Much of the early material on transportation in the CSO RP concerns the efforts made by Trevor to implement the recommendations of the enquiry. In detailing his efforts to reduce costs and improve efficiency, he reveals a great deal about the running of the Convict Department both before and after he took office [see footnote 10]. He claimed to have abolished the unnecessary cost of demurrage [see footnote 11] by insisting that high sheriffs of counties and cities order the local inspectors and medical officers of their gaols to see to the health, cleanliness and clothing of convicts before they were sent to Cork. He also claimed to have made large reductions in clothing costs by arranging for all garments to be made by the convicts themselves, (NAI, CSO RP/1818/C29), to have introduced competition among the traders and shopkeepers for the provisioning of convict supplies (NAI, CSO RP/1819/T67) and to have reduced overcrowding by increasing the speed with which warrants for sailing were prepared and sent (NAI, CSO RP/1819/T91). He believed that in order for the system to work to optimum efficiency, the movement of convicts from the gaols to the ships should be as speedy as possible. In 1818, he reversed a decision by the surgeon superintendent of the ship Elizabeth to keep back four female convicts on the grounds of ill health - on conducting his own investigation, he found that three were perfectly fit to travel (the doctors in charge of the vessels were called surgeon superintendents and those who took medical charge of convicts prior to embarkation were known as medical superintendents) (NAI, CSO RP/1818/C88).

The papers chronicle very well the workings of the system covering, as well as Trevor's period as head of the Convict Department of the Chief Secretary's Office, those of his successors James Palmer and Edward Cottingham and the first head of the newly formed Government Prisons Office, Herbert Hitchins, who took office in 1850. The papers indicate that, apart from security, the main preoccupation of the authorities was that the process of embarkation should take place as efficiently and cheaply as possible. This necessitated particular attention being paid to convicts' general health and maintenance before embarkation and to some extent, particularly in the later years of the system, to vocational and educational training. There were constant efforts to ensure that there was a period of detention at the depot before embarkation, that convicts washed and were free from infection, especially as the surgeon superintendents were ordered not to reject any convict capable of undertaking the voyage, apart from those obviously suffering from serious or contagious diseases, women in an advanced state of pregnancy or having recently given birth, the very elderly, or those suffering from mental afflictions.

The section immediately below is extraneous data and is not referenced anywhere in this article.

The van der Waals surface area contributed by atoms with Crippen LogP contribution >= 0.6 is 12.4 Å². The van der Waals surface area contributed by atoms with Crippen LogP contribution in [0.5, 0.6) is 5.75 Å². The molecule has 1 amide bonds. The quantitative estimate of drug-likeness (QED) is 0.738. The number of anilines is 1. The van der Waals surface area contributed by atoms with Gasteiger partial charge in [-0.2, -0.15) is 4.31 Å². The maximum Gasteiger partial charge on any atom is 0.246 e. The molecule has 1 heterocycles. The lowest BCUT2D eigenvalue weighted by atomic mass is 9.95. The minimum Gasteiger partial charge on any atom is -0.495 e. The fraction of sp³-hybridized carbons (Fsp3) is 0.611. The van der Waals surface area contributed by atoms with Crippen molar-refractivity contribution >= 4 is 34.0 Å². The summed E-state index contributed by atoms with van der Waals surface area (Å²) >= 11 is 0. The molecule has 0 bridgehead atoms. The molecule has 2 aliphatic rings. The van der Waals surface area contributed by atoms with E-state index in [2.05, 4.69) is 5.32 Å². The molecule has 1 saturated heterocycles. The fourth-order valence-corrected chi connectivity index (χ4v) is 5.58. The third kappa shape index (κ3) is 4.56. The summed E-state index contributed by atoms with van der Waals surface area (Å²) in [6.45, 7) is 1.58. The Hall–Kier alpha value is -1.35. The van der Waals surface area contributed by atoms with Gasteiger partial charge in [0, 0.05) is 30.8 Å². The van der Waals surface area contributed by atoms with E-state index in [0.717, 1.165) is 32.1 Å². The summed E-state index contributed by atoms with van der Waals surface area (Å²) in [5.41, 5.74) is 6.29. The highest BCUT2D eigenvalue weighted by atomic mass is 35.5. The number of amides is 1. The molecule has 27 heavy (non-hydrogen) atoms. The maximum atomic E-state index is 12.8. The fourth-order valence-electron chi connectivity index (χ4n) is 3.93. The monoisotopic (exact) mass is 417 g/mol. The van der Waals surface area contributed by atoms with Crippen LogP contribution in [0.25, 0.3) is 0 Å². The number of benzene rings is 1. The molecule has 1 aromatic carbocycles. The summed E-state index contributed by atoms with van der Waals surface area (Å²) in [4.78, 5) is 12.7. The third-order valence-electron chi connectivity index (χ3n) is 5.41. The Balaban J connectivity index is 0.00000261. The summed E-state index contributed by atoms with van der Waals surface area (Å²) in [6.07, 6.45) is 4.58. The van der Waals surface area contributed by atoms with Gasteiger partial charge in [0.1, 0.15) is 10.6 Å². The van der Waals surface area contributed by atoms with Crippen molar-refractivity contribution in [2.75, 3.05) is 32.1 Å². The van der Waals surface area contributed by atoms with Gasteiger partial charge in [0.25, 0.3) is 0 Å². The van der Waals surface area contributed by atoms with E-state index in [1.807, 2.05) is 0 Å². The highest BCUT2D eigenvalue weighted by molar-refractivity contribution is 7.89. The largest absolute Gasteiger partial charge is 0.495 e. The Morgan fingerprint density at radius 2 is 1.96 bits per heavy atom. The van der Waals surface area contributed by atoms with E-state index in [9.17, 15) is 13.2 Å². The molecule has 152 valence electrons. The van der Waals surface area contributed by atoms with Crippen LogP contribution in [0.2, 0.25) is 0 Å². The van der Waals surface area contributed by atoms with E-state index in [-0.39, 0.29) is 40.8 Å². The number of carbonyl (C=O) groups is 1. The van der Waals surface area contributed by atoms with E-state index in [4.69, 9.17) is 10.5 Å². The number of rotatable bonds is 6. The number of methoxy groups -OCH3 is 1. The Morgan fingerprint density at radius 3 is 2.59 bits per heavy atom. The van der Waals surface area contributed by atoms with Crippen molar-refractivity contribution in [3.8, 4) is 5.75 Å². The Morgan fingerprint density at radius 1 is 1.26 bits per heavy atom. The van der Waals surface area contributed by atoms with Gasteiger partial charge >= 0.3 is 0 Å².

Although there is plenty of evidence that convicts who were deemed to be too ill to travel were presented again and again before further sailings until finally embarked, the process of embarkation seems in general to have been very carefully monitored by the medical superintendents. Fear of epidemics, such as dysentery, typhus and cholera, breaking out in the ports and then transferring to the ships was one of the main medical concerns. As early as 1832, during the cholera epidemic, the hulks at Cove and Kingstown [see footnote 12] were isolated and convicts had to observe the most rigid attention to cleanliness, (NAI CSO RP/1832/T1813). When cholera broke out on the ship Java in 1833, she was cleared of her stores and every part cleaned, ventilated and fumigated (NAI, CSO RP/1833/T3539).